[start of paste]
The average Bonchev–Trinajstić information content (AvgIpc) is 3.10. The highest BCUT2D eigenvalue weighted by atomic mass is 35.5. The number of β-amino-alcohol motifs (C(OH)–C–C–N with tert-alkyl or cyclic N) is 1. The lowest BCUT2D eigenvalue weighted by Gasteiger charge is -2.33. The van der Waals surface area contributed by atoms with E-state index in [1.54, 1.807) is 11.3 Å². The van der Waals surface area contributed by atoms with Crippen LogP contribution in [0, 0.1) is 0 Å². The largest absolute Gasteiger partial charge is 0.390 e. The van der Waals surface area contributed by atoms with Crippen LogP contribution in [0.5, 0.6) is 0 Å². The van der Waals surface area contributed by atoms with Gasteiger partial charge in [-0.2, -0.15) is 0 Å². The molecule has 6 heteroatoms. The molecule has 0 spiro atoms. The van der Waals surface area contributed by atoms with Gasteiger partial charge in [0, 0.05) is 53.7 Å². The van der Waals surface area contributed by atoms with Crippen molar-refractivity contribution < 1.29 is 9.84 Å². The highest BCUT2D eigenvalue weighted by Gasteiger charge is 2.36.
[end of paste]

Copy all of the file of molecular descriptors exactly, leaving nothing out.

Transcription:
The average Bonchev–Trinajstić information content (AvgIpc) is 3.10. The highest BCUT2D eigenvalue weighted by atomic mass is 35.5. The number of β-amino-alcohol motifs (C(OH)–C–C–N with tert-alkyl or cyclic N) is 1. The lowest BCUT2D eigenvalue weighted by Gasteiger charge is -2.33. The van der Waals surface area contributed by atoms with E-state index in [1.54, 1.807) is 11.3 Å². The van der Waals surface area contributed by atoms with Crippen LogP contribution in [0, 0.1) is 0 Å². The largest absolute Gasteiger partial charge is 0.390 e. The van der Waals surface area contributed by atoms with Crippen LogP contribution in [0.5, 0.6) is 0 Å². The van der Waals surface area contributed by atoms with Gasteiger partial charge in [-0.2, -0.15) is 0 Å². The molecule has 6 heteroatoms. The molecule has 0 spiro atoms. The van der Waals surface area contributed by atoms with Gasteiger partial charge in [0, 0.05) is 53.7 Å². The van der Waals surface area contributed by atoms with Crippen molar-refractivity contribution < 1.29 is 9.84 Å². The highest BCUT2D eigenvalue weighted by Gasteiger charge is 2.36.